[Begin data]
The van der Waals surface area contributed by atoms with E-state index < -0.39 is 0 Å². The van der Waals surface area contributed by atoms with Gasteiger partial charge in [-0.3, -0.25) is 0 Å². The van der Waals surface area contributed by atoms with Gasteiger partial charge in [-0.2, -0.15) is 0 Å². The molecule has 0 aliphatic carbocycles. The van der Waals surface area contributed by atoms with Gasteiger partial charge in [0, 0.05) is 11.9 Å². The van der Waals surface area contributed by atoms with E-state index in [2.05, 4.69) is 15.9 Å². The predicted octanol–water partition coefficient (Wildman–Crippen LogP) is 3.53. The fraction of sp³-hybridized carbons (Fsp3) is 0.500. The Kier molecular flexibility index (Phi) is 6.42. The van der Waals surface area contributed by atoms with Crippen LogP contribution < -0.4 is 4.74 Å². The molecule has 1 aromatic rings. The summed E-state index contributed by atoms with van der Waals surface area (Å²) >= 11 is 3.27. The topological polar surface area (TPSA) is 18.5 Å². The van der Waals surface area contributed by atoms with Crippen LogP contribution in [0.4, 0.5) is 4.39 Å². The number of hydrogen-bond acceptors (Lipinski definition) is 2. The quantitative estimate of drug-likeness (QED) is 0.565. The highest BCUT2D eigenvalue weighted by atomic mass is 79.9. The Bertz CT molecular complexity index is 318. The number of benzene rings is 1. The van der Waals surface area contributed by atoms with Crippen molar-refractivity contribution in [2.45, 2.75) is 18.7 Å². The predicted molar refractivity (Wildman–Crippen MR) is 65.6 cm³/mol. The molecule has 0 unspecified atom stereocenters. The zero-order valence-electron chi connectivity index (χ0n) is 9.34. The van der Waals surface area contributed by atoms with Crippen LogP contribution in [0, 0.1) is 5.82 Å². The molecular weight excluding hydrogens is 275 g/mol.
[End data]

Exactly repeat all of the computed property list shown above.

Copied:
The van der Waals surface area contributed by atoms with E-state index < -0.39 is 0 Å². The van der Waals surface area contributed by atoms with Gasteiger partial charge in [-0.3, -0.25) is 0 Å². The van der Waals surface area contributed by atoms with Gasteiger partial charge in [-0.2, -0.15) is 0 Å². The molecule has 0 aliphatic carbocycles. The van der Waals surface area contributed by atoms with Gasteiger partial charge in [0, 0.05) is 11.9 Å². The van der Waals surface area contributed by atoms with E-state index in [2.05, 4.69) is 15.9 Å². The predicted octanol–water partition coefficient (Wildman–Crippen LogP) is 3.53. The fraction of sp³-hybridized carbons (Fsp3) is 0.500. The Kier molecular flexibility index (Phi) is 6.42. The van der Waals surface area contributed by atoms with Crippen LogP contribution < -0.4 is 4.74 Å². The molecule has 1 aromatic rings. The summed E-state index contributed by atoms with van der Waals surface area (Å²) >= 11 is 3.27. The topological polar surface area (TPSA) is 18.5 Å². The van der Waals surface area contributed by atoms with Crippen LogP contribution in [0.4, 0.5) is 4.39 Å². The number of hydrogen-bond acceptors (Lipinski definition) is 2. The quantitative estimate of drug-likeness (QED) is 0.565. The highest BCUT2D eigenvalue weighted by atomic mass is 79.9. The Bertz CT molecular complexity index is 318. The number of benzene rings is 1. The van der Waals surface area contributed by atoms with Crippen molar-refractivity contribution in [2.45, 2.75) is 18.7 Å². The predicted molar refractivity (Wildman–Crippen MR) is 65.6 cm³/mol. The molecule has 0 unspecified atom stereocenters. The zero-order valence-electron chi connectivity index (χ0n) is 9.34. The van der Waals surface area contributed by atoms with Crippen LogP contribution in [0, 0.1) is 5.82 Å². The molecular weight excluding hydrogens is 275 g/mol.